Welcome to the Encyclopedia of Science Fiction, Fourth Edition. Some sample entries appear below. Click here for the Introduction; here for the masthead; here for Acknowledgments; here for the FAQ; here for advice on citations. Find entries via the search box above (more details here) or browse the menu categories in the grey bar at the top of this page.
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(1922-2013) US composer of incidental music for Broadway productions, and author whose The Rainbow Walkers (1985; vt The Missing Years 1986) is an intermittently moving sf tale in which a wealthy man, afflicted with myeloma, puts his body into Cryonic suspension, with poignant consequences. [JC]
(1866-1951) UK author whose What's the World Coming To? (1893) with John White takes the form of a series of discussions, set in 2003 CE, of the various marvels which the twentieth century has seen. The tone is Satirical; the targets include Edward Bellamy, fictional Clichés such as crime detection by psychic means, and concerns such as Feminism. [JC]
(1947- ) US actor and occasional author, his literary work apparently restricted to The Two Georges (1995) with Harry Turtledove, an Alternate History in which the American Revolution never happened; but separatists lurk. [JC]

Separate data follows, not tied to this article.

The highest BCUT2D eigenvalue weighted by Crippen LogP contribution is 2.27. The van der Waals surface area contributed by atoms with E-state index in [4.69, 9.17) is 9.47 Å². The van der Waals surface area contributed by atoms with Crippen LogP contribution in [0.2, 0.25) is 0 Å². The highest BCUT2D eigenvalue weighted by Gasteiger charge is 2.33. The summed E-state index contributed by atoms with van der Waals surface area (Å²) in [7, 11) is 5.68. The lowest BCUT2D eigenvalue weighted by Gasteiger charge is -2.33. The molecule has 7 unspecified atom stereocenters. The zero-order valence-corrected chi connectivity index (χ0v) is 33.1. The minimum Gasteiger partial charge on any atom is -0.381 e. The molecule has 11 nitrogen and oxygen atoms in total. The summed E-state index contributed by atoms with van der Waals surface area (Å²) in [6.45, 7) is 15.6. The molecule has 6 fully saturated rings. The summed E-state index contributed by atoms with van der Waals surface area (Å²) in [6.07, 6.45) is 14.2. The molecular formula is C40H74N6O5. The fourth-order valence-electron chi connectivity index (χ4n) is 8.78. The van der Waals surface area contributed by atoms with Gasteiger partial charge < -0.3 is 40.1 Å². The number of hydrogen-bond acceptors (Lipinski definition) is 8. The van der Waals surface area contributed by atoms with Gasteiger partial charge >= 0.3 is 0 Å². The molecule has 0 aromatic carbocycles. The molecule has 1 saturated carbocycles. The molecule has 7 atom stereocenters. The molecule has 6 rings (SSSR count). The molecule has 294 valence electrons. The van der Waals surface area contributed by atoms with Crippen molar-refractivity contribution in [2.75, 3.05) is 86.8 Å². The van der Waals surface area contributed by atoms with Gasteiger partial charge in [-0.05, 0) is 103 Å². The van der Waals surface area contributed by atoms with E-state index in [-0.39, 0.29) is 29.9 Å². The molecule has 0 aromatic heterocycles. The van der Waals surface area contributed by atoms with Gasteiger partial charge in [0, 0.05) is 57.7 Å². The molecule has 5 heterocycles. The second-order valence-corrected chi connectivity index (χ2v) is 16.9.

Made-for-tv film (1987). Newland/Raynor Productions for CBS-TV. Directed by Michael Schultz. Produced by Charles W Fries, Richard Maynard and John Newland. Screenplay by Brian Clemens, based on the unpublished novel The Tintype by Ray Brown. Cast includes John Considine, William Devane, Lauren Hutton and Klaus Kinski. 100 minutes. Colour. / After his wife and children die in an automobile accident, history professor Scott McKenzie (Devane) distracts himself with his interest in Old American ...
(? - ) UK author, almost certainly pseudonymous, of one routine Space Opera, Far Beyond the Blue: A Science Fiction Thriller (1954). [JC]
(1943- ) UK computer programmer, bibliographer and publisher, active in UK Fandom for many years. The Writings of Henry Kenneth Bulmer (1983 chap; rev 1984 chap) is an exhaustive Bibliography of one of the most prolific sf writers, and Who's Hugh?: An SF Reader's Guide to Pseudonyms (1987) is similarly exhaustive in its listing of Pseudonyms. Criticized at first for its failure to annotate its findings – so that, for instance, pseudonyms used for sf could not be ...